Imported willow leaf beetle

Imported willow leaf beetle adult. Photo: SD Frank

Imported willow leaf beetle eggs. Photo: SD Frank

Imported willow leaf beetle (Plagiodera versicolor) adults are metallic blue. This time of year adults and larvae are feeding on willows. The adult beetles overwinter outdoors under bark or in leaf litter. They and emerge from hibernation sites in spring around the time willows start getting leaves since adults prefer new leaves. Females lay pale yellow eggs that hatch into voracious larvae. Adults and larvae skeletonize leaves which can give trees a brown cast as damaged leaves crisp in the sun. In some cases though they can eventually defoliate trees like the one I saw walking to work today. Insecticides labeled for leaf feeding beetles such as spinosad, imidacloprid, and chlorantraniliprole can be used if needed. Unfortunately, these beetles are here to stay so efforts to prevent any damage to willows is in vain. High populations that cause complete defoliation pose a risk to tree health and may warrant management. Otherwise some damage is inevitable so go out and look at the beautiful beetles.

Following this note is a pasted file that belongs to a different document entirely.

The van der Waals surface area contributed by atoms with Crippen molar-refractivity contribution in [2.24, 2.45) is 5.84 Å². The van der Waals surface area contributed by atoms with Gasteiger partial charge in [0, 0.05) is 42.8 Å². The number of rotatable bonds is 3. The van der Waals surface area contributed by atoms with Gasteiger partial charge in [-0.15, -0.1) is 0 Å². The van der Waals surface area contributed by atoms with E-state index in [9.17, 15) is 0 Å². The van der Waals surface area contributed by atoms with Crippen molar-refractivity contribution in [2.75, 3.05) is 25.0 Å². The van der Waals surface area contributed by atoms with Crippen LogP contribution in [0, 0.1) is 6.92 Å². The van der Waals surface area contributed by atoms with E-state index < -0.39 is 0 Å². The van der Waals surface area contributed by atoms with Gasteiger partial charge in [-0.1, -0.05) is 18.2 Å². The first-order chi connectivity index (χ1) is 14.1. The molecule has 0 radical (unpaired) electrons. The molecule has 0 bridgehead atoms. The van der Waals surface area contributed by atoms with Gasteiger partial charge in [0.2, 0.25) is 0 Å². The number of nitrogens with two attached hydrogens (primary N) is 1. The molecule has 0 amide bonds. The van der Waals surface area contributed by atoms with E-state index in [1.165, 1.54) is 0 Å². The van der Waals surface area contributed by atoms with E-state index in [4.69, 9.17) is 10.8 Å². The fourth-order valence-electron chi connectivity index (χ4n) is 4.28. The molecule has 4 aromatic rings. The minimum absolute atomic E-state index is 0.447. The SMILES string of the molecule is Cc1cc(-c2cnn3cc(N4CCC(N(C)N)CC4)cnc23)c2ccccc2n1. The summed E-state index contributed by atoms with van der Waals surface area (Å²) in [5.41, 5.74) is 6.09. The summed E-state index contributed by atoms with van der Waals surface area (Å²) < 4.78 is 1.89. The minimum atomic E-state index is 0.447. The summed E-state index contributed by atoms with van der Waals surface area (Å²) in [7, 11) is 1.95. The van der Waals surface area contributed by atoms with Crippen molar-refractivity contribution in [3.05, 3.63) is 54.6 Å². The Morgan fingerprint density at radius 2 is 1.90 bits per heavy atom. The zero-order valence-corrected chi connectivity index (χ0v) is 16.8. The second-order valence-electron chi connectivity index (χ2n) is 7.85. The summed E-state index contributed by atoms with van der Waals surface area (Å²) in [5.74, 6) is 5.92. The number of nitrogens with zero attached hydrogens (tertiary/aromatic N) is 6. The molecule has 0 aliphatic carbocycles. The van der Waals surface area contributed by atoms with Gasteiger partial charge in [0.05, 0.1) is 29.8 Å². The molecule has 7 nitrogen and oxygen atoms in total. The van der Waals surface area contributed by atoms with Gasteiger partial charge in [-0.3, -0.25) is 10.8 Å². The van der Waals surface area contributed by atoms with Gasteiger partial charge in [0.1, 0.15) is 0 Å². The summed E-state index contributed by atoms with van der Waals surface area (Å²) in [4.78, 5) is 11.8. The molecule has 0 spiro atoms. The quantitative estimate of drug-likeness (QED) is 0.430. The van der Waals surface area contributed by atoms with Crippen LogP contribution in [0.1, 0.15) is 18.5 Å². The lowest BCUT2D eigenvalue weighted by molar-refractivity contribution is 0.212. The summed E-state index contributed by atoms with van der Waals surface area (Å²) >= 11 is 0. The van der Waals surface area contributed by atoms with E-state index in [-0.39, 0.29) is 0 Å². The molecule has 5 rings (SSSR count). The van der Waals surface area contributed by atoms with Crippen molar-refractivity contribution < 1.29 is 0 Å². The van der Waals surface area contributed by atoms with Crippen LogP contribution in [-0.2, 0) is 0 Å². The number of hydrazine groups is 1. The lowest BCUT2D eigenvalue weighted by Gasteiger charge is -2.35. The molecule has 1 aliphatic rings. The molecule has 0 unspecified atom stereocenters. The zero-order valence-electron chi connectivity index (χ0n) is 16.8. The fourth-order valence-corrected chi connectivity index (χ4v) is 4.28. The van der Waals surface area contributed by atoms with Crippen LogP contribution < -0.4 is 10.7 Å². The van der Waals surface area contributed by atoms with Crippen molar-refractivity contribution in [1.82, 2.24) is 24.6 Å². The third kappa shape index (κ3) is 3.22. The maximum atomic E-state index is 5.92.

2017-06-30T08:49:27-04:00 July 1st, 2014|Categories: Landscape IPM, Urban Ecology|Tags: , |

About the Author:

Steve Frank
I am broadly interested in the ecology and management of arthropod pests. Herbivorous arthropods cause extraordinary damage to plants in agricultural, urban, and natural ecosystems. Understanding interactions between pests and their environment, plant hosts, and natural enemies can improve management practices and reduce pesticide applications.